They practice on the golden steppes, Théodred shouting and pointing with his longspear. The two horses thunder in tandem over the flat ground. Above the sound of pounding hooves, a silvered laugh floats on the air.




The man in the black cloak comes to Meduseld soon after Éowyn’s thirteenth name-day. He has some knowledge of the Dunlendings, who have taken to attacking the king’s patrols. When Éowyn races through the hall with her favorite mastiff, Tor, hot on her heels, she sees the pale man seated beside her uncle. Voices carry in the high vaults of Meduseld, but this man speaks so softly she cannot catch a word. Théoden-King calls to her, but Éowyn pretends she cannot hear and escapes to the courtyard. She sits upon the stones, watching the banners of Edoras whip violently in the wind. Tor leans against her and Éowyn strokes him until her heart stops pounding. She was rude, she knows, and she will have to apologize for it. She cannot explain it, even to herself, but she has no wish to come close to that man with the soft voice and the white hands that twitch up and down upon the arm of her uncle’s throne like large, pale spiders.


She cannot avoid him forever though. Not when her uncle has made her bowl-bearer. She feels his watery eyes upon her as she pours the mead into his goblet. Éowyn—born under the open sky, who rides without saddle or bridle and dreams only of the battlefield and the glorious deeds she shall surely count to her name—feels her hands tremble. For the first time in her life, she is afraid. The man, Gríma, lets his white fingers brush against her wrist as she passes his cup back to him. She bites back the urge to strike him, to seize him by his dank, greasy hair and smash his pale face into the table over and over until he has no eyes with which to look at her. Instead, with slow and measured steps, she moves away to fill the next cup.




She makes Brida Gunnarsdotter her lady. Her uncle believes this to be a sign of her settling into the mild-mannered noblewoman he wishes her to be. After all, she is sixteen now. Fair and tall and pale as the dawn. There is not one young man in Rohan who would not take her as his bride could he ever summon up the courage to ask for her hand.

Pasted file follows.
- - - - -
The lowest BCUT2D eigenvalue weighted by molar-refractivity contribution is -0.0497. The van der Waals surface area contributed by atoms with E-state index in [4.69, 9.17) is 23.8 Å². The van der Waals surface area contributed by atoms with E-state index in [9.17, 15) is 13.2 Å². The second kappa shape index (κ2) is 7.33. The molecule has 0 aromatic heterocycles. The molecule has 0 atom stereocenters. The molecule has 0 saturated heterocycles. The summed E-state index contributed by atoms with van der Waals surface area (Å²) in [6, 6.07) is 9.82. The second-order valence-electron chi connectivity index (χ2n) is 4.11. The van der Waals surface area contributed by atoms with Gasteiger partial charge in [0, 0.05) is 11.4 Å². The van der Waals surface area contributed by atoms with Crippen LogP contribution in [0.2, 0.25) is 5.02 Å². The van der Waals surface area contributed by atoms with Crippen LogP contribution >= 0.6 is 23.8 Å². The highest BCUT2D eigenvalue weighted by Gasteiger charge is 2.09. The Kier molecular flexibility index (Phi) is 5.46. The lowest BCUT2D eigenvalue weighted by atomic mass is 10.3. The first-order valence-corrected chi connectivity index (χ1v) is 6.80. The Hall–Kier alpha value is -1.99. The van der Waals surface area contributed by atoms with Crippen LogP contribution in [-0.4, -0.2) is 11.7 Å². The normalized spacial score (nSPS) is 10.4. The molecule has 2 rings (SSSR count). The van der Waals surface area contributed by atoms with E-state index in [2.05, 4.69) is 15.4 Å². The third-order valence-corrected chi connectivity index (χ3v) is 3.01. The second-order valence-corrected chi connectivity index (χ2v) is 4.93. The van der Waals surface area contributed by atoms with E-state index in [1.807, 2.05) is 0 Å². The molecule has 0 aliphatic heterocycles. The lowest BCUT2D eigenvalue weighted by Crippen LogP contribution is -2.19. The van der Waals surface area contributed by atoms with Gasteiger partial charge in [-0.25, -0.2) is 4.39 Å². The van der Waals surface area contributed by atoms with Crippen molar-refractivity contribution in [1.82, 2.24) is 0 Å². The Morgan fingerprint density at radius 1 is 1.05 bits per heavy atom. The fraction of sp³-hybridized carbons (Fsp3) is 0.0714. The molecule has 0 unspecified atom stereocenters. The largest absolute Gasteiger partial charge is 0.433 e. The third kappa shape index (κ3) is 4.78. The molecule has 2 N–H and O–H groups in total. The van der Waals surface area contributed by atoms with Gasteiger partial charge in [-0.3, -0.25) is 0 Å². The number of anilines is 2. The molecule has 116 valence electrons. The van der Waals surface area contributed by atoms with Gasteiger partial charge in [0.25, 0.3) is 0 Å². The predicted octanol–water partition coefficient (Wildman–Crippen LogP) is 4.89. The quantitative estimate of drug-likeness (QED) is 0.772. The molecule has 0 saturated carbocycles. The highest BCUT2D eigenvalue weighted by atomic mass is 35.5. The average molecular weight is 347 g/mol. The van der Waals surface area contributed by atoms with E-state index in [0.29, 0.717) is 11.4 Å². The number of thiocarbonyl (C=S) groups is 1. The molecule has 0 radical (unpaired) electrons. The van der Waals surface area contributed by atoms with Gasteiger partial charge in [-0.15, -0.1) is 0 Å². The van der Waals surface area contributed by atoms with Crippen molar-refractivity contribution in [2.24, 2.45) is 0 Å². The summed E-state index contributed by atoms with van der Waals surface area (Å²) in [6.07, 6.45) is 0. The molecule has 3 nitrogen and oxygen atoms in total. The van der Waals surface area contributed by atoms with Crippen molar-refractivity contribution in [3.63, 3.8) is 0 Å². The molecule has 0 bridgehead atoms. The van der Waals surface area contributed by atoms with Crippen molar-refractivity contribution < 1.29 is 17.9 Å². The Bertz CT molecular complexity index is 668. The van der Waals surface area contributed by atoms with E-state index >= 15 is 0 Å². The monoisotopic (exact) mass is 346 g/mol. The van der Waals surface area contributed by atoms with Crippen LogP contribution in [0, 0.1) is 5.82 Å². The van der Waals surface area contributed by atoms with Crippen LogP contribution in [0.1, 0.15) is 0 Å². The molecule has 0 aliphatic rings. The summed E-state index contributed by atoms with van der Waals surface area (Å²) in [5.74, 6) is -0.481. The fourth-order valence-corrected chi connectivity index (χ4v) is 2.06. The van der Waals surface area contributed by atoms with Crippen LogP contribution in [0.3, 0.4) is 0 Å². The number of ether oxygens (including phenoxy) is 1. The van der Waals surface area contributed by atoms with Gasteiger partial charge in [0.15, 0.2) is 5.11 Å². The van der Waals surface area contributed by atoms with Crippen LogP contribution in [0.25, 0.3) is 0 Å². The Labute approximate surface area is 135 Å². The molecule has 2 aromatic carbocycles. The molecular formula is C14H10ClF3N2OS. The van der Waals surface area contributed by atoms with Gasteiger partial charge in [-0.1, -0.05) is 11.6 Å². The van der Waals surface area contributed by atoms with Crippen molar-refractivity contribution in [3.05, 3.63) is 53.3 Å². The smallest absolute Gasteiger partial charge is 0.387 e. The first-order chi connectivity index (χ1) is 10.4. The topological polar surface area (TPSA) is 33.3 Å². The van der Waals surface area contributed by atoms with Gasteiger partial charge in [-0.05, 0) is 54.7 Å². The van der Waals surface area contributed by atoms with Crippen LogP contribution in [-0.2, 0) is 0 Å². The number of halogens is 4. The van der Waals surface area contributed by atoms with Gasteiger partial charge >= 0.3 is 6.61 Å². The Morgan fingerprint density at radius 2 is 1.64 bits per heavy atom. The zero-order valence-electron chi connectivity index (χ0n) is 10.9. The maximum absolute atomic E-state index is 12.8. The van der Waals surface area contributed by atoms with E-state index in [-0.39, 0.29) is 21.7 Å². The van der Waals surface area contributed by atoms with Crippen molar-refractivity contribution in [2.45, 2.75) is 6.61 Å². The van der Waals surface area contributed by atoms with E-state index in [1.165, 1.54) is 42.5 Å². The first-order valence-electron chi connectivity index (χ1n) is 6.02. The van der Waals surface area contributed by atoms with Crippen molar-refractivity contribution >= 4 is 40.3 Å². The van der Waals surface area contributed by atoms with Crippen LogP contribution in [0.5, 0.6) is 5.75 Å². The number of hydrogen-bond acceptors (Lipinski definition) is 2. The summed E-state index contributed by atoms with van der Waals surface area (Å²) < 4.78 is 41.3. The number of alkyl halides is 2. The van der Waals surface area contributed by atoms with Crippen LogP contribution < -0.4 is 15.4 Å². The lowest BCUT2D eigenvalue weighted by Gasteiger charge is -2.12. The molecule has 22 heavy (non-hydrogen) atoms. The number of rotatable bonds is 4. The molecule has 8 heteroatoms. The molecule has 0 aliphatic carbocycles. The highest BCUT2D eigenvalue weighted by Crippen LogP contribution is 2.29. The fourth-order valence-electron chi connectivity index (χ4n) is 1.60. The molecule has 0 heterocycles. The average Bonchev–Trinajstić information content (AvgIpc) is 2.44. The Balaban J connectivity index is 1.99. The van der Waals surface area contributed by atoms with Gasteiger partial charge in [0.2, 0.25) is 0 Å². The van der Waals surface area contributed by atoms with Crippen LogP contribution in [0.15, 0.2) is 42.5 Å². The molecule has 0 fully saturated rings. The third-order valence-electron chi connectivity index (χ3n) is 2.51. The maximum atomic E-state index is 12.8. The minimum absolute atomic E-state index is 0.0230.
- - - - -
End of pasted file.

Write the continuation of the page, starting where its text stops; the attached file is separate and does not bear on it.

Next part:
But her uncle is wrong. Éowyn takes Brida as her lady because she has come to fear walking the corridors of Meduseld alone. Brida stands watch at her chamber door while Éowyn bathes, quickly wrapping her in furs. This, after Éowyn spied a flash of black robes as she climbed from the oaken tub, her naked body gleaming and her long yellow hair running in wet rivers. She had forgotten to throw the bolt. Éowyn cried sickly to herself as she sank back into the tub, scrubbing her skin red and raw. She could not sleep that night. She kept hearing Gríma Wormtongue’s soft whispers in her ears. Pretty child…let me touch you…let me taste you…taste you… The next day, Brida moved her small chest into Meduseld and her cot into the Lady Éowyn’s bedchamber.


They walk arm-in-arm through the hall. Brida steers Éowyn firmly away when the pale Gríma approaches; his eyes staring too hotly, his red tongue trembling. Brida is allowed to be rude. She is no noblewoman, after all.

Éomer has already had words with Théoden-King, and more than once, Gríma has appeared in his small chair beside the throne of Rohan with ugly green bruises blossoming on his pale face. But Éomer and Théodred are gone so often, riding with the Eorlingas to fortify Helm’s Deep, or else to quell Dunlending rebellions and to drive out the orcs that encroach ever more boldly into the land of the Horselords.

But Éowyn knows Brida cannot always be with her. And Gríma Wormtongue is patient. She carries a dagger in her soft leather boot. She wonders if she would really use it.

At night, alone in her bed, Éowyn knows that she would.




One morning, Théoden-King calls his niece to him. Éowyn wonders at it. Her uncle has paid her so little mind these last months. He has paid everything so little mind; as if he is walking about in a fog. The Riddermarket has fallen into decline, and the poorest villagers steal what they can. Tom Smithy, gray and bent now, has not made a broadsword since summer last. When Éowyn asks him why, he tells her that Gríma Wormtongue ordered it so; saying the king had no more need to grow his armies.

And yet, my lady, orcs crawl like black spiders over the low country and the Dunlendings raze our far villages to the ground.

Hearing Tom's words, Éowyn had been seized with a sudden fear. She ran back to her rooms and pulled out Hléapere. The blade was still there. Still sharp. She pressed a finger against the edge until the blood ran hot and red between her knuckles.


Kneel before me, child, says Théoden-King. The right arm of his chair is scratched and worn down.

Éowyn is relieved to see that Gríma’s chair is empty. She and her uncle are alone.

Théoden has grown old. Éowyn does not remember how or when this happened. Where once a strong, broad-shouldered man with wheat-gold hair and a braided beard sat and laughed and dandled her on his lap, there is now a hunched and gray-maned shell. His eyes are misty and weary, except when he looks at her now.